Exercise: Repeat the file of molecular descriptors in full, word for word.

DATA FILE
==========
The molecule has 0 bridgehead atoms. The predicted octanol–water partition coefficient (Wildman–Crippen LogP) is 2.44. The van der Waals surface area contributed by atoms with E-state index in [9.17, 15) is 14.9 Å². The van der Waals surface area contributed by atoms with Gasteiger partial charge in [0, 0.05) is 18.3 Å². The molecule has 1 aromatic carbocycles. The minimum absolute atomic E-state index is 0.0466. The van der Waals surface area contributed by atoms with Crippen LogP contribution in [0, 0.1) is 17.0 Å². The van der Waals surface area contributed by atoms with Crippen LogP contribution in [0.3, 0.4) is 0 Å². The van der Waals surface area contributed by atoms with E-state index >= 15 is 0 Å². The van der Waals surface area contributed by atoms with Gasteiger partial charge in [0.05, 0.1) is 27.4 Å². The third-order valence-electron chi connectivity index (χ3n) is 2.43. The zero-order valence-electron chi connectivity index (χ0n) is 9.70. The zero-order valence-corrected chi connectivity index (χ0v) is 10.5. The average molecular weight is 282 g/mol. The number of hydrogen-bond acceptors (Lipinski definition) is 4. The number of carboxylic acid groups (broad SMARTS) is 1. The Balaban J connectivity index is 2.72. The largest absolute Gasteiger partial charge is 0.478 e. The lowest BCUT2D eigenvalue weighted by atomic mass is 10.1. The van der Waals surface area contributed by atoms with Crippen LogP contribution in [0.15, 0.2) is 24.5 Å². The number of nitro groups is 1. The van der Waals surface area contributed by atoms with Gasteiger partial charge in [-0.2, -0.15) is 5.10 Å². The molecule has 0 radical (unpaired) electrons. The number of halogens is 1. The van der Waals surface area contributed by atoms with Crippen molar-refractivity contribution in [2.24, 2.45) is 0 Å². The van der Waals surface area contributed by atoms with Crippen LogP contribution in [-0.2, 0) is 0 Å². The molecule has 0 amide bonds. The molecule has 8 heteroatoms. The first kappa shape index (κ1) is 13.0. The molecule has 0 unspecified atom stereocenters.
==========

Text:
The molecule has 0 bridgehead atoms. The predicted octanol–water partition coefficient (Wildman–Crippen LogP) is 2.44. The van der Waals surface area contributed by atoms with E-state index in [9.17, 15) is 14.9 Å². The van der Waals surface area contributed by atoms with Gasteiger partial charge in [0, 0.05) is 18.3 Å². The molecule has 1 aromatic carbocycles. The minimum absolute atomic E-state index is 0.0466. The van der Waals surface area contributed by atoms with Crippen LogP contribution in [0, 0.1) is 17.0 Å². The van der Waals surface area contributed by atoms with Crippen LogP contribution in [0.3, 0.4) is 0 Å². The van der Waals surface area contributed by atoms with E-state index >= 15 is 0 Å². The van der Waals surface area contributed by atoms with Gasteiger partial charge in [0.05, 0.1) is 27.4 Å². The third-order valence-electron chi connectivity index (χ3n) is 2.43. The zero-order valence-electron chi connectivity index (χ0n) is 9.70. The zero-order valence-corrected chi connectivity index (χ0v) is 10.5. The average molecular weight is 282 g/mol. The number of hydrogen-bond acceptors (Lipinski definition) is 4. The number of carboxylic acid groups (broad SMARTS) is 1. The Balaban J connectivity index is 2.72. The largest absolute Gasteiger partial charge is 0.478 e. The lowest BCUT2D eigenvalue weighted by atomic mass is 10.1. The van der Waals surface area contributed by atoms with Crippen LogP contribution in [0.15, 0.2) is 24.5 Å². The number of nitro groups is 1. The van der Waals surface area contributed by atoms with Gasteiger partial charge in [-0.2, -0.15) is 5.10 Å². The molecule has 0 radical (unpaired) electrons. The number of halogens is 1. The van der Waals surface area contributed by atoms with Crippen molar-refractivity contribution in [2.24, 2.45) is 0 Å². The van der Waals surface area contributed by atoms with Crippen LogP contribution in [-0.2, 0) is 0 Å². The molecule has 0 amide bonds. The molecule has 8 heteroatoms. The first kappa shape index (κ1) is 13.0. The molecule has 0 unspecified atom stereocenters.